In State v. Parmar, 255 Neb. 356, 586 N.W.2d 279 (1998), we rejected the prison delivery rule. After we affirmed both his conviction for murder and the denial of his first postconviction motion, LeRoy J. Parmar filed a pro se motion for postconviction relief. The district court denied the motion. We dismissed the appeal because Parmar had not timely perfected it. The postconviction appeal presented the question whether a prisoner's pro se poverty affidavit, which was necessary to perfect the appeal, was filed on the date it was delivered to prison authorities for mailing rather than the date it was received in the office of the clerk of the district court. Because the notice of appeal and the poverty affidavit were received in the clerk of the district court's office more than 30 days after the rendition of the judgment, we were without jurisdiction to consider the appeal. Parmar argued that his pro se notice of appeal and poverty affidavit were timely filed under the prison delivery rule announced in Houston v. Lack, supra.

We distinguished Nebraska's filing requirements in Neb. Rev. Stat. § 25-1912 (Reissue 1995) from 28 U.S.C. § 2107 (1994). Section 25-1912 required an appeal to be filed in the office of the clerk of the district court, and we could not construe '"in the office of" to mean '"in the hands of prison [286 Neb. 82] authorities for forwarding to the office of.'" See State v. Parmar, 255 Neb. at 362, 586 N.W.2d at 283. To say we had jurisdiction based on anything other than the plain words of the statute would have been the equivalent of judicial legislation. Id. We continue to hold that the prison delivery rule does not apply in Nebraska.

(b) § 49-1201

Smith relies on Neb. Rev. Stat. § 49-1201 (Reissue 2010), which provides for a presumption of mailing "if the sender establishes by competent evidence that the report, claim, tax return, tax valuation, equalization, or exemption protest, or tax form, petition, appeal, or statement, or payment was deposited in the United States mail on or before the date for filing or paying." Smith alleges he has provided evidence of mailing through the signature and notarization on his motion for postconviction relief, which are dated August 24, 2012. He asserts that August 24 was a Friday; that all institutional mail would not leave the institution until the next Monday, August 27; and that the fact that the clerk of the district court's office received the motion on August 28 was competent evidence he mailed the motion on or before August 27.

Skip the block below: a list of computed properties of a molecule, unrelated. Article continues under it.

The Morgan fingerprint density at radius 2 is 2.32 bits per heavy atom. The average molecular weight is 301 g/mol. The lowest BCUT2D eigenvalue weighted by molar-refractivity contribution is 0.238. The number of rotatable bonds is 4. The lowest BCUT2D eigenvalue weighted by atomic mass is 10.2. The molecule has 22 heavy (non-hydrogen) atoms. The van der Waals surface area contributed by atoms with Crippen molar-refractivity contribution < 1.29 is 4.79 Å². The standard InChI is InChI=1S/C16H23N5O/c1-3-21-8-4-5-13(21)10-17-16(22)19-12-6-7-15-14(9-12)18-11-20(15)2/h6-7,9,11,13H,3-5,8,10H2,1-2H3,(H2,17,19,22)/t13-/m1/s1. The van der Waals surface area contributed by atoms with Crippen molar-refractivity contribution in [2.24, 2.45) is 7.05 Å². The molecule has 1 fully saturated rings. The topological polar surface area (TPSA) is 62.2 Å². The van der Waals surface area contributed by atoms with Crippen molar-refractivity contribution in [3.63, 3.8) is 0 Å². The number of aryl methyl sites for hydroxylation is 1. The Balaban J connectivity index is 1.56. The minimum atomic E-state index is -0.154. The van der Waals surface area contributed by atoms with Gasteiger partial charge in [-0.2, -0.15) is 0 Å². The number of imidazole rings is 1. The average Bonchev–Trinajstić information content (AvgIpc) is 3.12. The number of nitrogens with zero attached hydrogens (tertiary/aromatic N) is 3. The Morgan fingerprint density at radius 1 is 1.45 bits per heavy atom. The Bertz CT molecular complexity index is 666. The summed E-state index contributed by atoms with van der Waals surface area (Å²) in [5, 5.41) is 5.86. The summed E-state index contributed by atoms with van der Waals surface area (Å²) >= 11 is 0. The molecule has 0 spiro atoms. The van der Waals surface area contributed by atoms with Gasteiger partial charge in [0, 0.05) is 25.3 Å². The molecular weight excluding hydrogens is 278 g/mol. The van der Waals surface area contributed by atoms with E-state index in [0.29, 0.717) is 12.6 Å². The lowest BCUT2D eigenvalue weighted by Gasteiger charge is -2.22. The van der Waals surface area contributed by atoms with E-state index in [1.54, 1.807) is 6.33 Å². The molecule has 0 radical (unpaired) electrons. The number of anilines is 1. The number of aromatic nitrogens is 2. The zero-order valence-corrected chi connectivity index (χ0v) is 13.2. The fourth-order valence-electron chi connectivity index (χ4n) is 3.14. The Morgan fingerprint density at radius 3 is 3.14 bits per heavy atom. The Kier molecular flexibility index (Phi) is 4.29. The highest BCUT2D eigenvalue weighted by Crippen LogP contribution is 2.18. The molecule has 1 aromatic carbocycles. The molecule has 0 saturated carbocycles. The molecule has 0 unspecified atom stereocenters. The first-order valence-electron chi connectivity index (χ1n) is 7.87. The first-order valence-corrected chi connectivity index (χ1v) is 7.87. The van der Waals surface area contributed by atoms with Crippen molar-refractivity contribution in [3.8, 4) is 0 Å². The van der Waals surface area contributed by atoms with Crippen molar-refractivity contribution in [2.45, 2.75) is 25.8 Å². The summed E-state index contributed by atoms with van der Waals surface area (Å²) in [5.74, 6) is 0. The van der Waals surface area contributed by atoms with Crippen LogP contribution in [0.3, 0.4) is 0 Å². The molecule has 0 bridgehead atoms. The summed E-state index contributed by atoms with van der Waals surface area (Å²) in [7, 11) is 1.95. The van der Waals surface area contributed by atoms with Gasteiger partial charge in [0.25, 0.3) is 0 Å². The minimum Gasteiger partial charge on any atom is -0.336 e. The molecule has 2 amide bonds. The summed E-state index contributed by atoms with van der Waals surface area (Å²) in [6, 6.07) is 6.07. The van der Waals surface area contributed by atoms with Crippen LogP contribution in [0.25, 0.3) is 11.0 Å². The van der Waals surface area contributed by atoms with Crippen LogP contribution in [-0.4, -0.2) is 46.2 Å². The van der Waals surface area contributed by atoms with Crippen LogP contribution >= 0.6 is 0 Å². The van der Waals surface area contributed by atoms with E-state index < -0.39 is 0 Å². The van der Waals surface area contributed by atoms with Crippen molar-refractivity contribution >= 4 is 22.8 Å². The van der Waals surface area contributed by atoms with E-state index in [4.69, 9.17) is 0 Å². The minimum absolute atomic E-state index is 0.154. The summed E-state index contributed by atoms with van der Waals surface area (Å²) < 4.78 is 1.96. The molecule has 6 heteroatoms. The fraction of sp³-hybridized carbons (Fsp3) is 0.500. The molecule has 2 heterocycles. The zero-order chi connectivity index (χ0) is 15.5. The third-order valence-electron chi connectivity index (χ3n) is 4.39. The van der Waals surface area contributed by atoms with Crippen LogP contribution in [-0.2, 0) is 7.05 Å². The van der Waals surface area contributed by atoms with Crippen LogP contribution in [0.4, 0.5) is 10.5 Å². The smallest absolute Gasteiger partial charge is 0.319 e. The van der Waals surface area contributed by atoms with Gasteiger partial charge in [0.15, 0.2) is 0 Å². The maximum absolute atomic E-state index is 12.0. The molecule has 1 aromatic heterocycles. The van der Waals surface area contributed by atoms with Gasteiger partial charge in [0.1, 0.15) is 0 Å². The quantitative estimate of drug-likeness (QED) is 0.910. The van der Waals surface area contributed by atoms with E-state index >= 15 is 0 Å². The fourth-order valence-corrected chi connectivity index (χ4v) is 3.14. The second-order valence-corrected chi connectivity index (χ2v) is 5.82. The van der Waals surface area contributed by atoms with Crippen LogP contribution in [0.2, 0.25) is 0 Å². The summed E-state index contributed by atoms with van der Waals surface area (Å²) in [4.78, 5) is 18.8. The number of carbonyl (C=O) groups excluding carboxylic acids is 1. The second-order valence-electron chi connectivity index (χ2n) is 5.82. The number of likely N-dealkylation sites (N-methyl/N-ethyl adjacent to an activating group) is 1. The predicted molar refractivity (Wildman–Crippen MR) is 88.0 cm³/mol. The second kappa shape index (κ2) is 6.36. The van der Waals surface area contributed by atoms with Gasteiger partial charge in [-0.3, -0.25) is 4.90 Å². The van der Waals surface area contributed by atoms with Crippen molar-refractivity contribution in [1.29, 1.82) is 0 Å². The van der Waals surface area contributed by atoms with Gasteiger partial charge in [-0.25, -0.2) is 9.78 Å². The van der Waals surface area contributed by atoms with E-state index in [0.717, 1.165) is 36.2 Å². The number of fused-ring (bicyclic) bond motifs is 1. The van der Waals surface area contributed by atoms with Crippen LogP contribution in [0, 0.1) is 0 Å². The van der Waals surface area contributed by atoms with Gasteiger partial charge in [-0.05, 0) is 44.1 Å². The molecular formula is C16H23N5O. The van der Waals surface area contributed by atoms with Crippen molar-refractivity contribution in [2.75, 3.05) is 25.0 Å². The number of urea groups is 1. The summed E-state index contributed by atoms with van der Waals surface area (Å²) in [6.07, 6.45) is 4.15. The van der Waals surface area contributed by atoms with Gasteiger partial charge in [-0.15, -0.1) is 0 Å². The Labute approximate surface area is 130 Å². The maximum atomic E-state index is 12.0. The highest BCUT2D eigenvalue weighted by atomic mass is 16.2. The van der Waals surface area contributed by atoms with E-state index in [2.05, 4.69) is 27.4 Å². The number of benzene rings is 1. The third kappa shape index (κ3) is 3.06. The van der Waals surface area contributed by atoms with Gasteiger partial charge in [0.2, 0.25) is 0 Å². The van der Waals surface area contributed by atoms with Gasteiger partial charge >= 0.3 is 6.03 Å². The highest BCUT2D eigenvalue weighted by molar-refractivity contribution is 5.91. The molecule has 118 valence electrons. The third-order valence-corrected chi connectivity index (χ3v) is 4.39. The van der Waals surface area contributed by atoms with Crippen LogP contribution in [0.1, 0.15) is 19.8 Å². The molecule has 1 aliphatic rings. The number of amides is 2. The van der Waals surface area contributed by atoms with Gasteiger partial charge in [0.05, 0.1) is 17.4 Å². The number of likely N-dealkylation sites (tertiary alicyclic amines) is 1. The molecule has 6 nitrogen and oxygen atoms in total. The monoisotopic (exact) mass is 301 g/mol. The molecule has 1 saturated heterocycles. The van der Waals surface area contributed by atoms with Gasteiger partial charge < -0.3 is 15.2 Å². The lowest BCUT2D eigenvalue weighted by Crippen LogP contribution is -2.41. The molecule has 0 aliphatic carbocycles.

Statutory interpretation presents a question of law, which we review independently of the lower court's determination. Watkins v. Watkins, 285 Neb. 693, 829 N.W.2d 643 (2013). Smith's reliance on § 49-1201 is misplaced. This court has not applied § 49-1201 to postconviction actions. Section 49-1201 relates to tax matters and is inapplicable in postconviction actions.

Words grouped in a list should be given related meaning. See State v. Kipf, 234 Neb. 227, 450 N.W.2d 397 (1990). The terms "tax return, " "tax valuation, " "equalization, " "exemption protest, " "tax form, " "petition, " "appeal, " "statement, " and "payment" relate to tax matters. Giving the words "report" and "claim" a related meaning excludes a motion for postconviction relief from coverage under § 49-1201. Section 49-1201 does not apply to Smith's motion.

A defendant requesting postconviction relief must establish the basis for such relief, and the findings of the [286 Neb. 83] district court will not be disturbed unless they are clearly erroneous. State v. Robinson, 285 Neb. 394, 827 N.W.2d 292 (2013). "The entry of filing by the clerk is the best evidence of the date of filing and is presumed to be correct until the contrary is shown." State v. Hess, 261 Neb. 368, 377-IS, 622 N.W.2d 891, 901 (2001). The district court's finding that Smith filed his motion outside the 1-year period was not clearly erroneous.

VI. CONCLUSION

The district court did not err in denying postconviction relief without an evidentiary hearing. We affirm the judgment of the district court.

Affirmed.